August 12, 2019

Mt. Olivet cemetery offers spiritual, corporal works of mercy

By Moira Cullings

On Hart Island in the Long Island Sound of New York City, more than one million unclaimed people’s remains are buried. It is the largest tax funded cemetery in the world.

The city’s Department of Corrections maintains and operates the island, and its prisoners bury the anonymous bodies. Visitors are welcome just once a month.

It’s examples like Hart Island that motivate Al Hooper and John Miller at Mount Olivet Catholic Cemetery to take even greater care of the unclaimed after they pass away.

“We’re an extension of the arm of the archbishop, doing the corporal work of mercy of burying the dead and the spiritual work of praying for the dead,” said Miller, Outreach Coordinator for the Catholic Funeral and Cemetery Services of northern Colorado.

That’s why if the county reaches out to Mount Olivet in Denver when they have a homeless person with no known family who passed away, the cemetery buries them at little to no charge.

“I think it’s safe to say that at least in the Denver metro area, we’re the only cemetery that will take indigent persons — most of the time for free,” said Miller.

Not only does the cemetery accept the unknown, but it also houses a Crypt of All Souls, located inside a mausoleum, that offers reserved crypt space for families who cannot afford a burial plot. The cemetery places the cremated remains within the crypt at little to no cost.

“For me, this is hope,” said Hooper, Director of the Office of Social Ministry for the archdiocese. “This is what the faith is about. What do we need Easter for if it isn’t this?

“It’s just wonderfully hopeful,” he said.

Mount Olivet offers Mass each first Friday of the month in the mortuary chapel. Some families have attended the Mass for years, said Miller.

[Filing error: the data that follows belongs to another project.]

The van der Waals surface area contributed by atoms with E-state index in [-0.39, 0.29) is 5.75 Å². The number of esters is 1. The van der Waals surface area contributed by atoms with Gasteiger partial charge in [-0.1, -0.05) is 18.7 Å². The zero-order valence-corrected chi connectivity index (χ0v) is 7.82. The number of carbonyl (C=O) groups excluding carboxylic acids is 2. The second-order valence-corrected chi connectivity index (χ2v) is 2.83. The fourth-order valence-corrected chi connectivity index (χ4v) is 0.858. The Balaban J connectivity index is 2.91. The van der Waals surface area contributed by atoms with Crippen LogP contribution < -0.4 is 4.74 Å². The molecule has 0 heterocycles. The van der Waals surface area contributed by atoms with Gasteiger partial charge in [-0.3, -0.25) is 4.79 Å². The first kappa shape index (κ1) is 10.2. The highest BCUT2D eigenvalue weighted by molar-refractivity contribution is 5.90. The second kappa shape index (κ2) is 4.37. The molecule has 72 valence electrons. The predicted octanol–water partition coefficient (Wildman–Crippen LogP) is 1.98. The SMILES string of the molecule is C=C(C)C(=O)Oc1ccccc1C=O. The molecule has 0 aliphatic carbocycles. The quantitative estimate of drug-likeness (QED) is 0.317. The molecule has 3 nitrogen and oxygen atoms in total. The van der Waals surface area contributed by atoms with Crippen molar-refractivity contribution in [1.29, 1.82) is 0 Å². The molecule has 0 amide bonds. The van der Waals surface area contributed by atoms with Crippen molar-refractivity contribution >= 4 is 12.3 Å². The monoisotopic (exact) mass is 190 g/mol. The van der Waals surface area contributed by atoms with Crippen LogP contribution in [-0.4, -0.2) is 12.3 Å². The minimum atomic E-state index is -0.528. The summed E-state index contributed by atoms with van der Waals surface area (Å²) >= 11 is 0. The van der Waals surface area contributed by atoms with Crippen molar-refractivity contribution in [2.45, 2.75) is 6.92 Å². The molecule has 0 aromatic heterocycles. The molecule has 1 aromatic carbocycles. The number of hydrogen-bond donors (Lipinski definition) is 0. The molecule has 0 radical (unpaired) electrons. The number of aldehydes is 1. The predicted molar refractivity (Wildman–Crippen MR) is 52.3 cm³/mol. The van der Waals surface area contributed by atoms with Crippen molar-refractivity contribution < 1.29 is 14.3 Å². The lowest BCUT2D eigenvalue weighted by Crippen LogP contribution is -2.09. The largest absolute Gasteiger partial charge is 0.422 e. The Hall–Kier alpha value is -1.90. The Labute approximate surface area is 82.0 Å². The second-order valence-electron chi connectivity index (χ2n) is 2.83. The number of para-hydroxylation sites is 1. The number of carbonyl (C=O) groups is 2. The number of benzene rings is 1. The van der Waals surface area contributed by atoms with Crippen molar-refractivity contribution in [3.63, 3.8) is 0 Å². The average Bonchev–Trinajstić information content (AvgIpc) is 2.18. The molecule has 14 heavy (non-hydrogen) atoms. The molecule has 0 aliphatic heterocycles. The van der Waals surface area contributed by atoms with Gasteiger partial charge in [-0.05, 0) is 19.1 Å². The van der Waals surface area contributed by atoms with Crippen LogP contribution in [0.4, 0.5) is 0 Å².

“It’s just one of the spiritual works of mercy that happens [here],” he said.

For Hooper, the merciful services offered through Denver’s Catholic cemeteries show “how healing a church’s understanding about death is for those that are grieving,” he said.

It reminds Hooper how fortunate Catholics are to have the Mass to feel connected to their loved ones who have passed away.

“If you really want people to go back to Mass, connect with your deceased at the Mass together,” said Hooper. “As Scott Hahn said, this is where heaven and earth come together — they transcend time and dimension.”

Because we are able to worship God during Mass with the entire Communion of Saints, and it’s there that we pray together for both the living and the deceased, it’s important to celebrate the Church’s liturgy for funerals, said Miller. The liturgy includes a vigil, funeral Mass and committal.

“Each step along the way, each liturgy, prays for the deceased,” said Miller. “And it prays for all the dead, but also the living and consolation in their grief and their sorrow.

“The liturgy itself in my opinion brings healing and closure, especially if it’s done complete,” he said. “The funeral Mass is offered for the deceased, we’re offering our prayers in the greatest miracle of the sacrifice of the Mass in the Eucharist.

“To deprive the deceased of that is [unfair],” he said. “The Church has, in her wisdom and pastoral care of the people of God, this beautiful liturgy to help them in their grief and suffering.”

Both Hooper and Miller hope the services offered through Catholic Funeral and Cemetery Services bring healing to those who need it.

“I want to make this very healthy and healing,” said Hooper. “It’s the hope of the whole Christian faith.”

For more information on Denver’s Catholic cemeteries, visit

SOURCE: Retrieved on 8/12/2019 from